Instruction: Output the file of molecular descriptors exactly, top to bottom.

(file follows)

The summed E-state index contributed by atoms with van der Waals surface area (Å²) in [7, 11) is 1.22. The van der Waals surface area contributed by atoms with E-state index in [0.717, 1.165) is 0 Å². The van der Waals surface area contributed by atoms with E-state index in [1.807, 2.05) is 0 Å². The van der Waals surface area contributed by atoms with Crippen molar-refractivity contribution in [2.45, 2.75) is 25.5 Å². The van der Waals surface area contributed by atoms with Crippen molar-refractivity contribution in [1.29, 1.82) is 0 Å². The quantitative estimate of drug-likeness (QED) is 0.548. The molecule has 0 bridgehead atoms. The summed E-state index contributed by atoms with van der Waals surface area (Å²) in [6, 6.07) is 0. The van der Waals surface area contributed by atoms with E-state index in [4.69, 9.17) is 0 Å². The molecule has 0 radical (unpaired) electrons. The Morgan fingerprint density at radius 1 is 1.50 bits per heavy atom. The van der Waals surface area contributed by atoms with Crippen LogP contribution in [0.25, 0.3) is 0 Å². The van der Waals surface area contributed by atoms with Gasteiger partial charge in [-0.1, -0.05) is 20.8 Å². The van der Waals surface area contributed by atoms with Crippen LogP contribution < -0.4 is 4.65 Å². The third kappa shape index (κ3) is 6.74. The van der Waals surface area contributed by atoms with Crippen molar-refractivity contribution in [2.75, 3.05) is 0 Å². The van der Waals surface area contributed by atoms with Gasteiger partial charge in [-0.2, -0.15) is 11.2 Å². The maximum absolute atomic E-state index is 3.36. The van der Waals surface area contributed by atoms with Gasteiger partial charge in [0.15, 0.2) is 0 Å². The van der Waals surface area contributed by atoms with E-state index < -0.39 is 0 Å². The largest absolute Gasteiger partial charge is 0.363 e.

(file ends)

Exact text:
The summed E-state index contributed by atoms with van der Waals surface area (Å²) in [7, 11) is 1.22. The van der Waals surface area contributed by atoms with E-state index in [0.717, 1.165) is 0 Å². The van der Waals surface area contributed by atoms with E-state index in [1.807, 2.05) is 0 Å². The van der Waals surface area contributed by atoms with Crippen molar-refractivity contribution in [2.45, 2.75) is 25.5 Å². The van der Waals surface area contributed by atoms with Crippen molar-refractivity contribution in [1.29, 1.82) is 0 Å². The quantitative estimate of drug-likeness (QED) is 0.548. The molecule has 0 bridgehead atoms. The summed E-state index contributed by atoms with van der Waals surface area (Å²) in [6, 6.07) is 0. The van der Waals surface area contributed by atoms with E-state index in [4.69, 9.17) is 0 Å². The molecule has 0 radical (unpaired) electrons. The Morgan fingerprint density at radius 1 is 1.50 bits per heavy atom. The van der Waals surface area contributed by atoms with Crippen LogP contribution in [0.25, 0.3) is 0 Å². The van der Waals surface area contributed by atoms with Gasteiger partial charge in [-0.1, -0.05) is 20.8 Å². The van der Waals surface area contributed by atoms with Crippen LogP contribution < -0.4 is 4.65 Å². The third kappa shape index (κ3) is 6.74. The van der Waals surface area contributed by atoms with Crippen molar-refractivity contribution in [2.75, 3.05) is 0 Å². The van der Waals surface area contributed by atoms with Gasteiger partial charge in [-0.2, -0.15) is 11.2 Å². The maximum absolute atomic E-state index is 3.36. The van der Waals surface area contributed by atoms with Gasteiger partial charge in [0.15, 0.2) is 0 Å². The van der Waals surface area contributed by atoms with E-state index < -0.39 is 0 Å². The largest absolute Gasteiger partial charge is 0.363 e.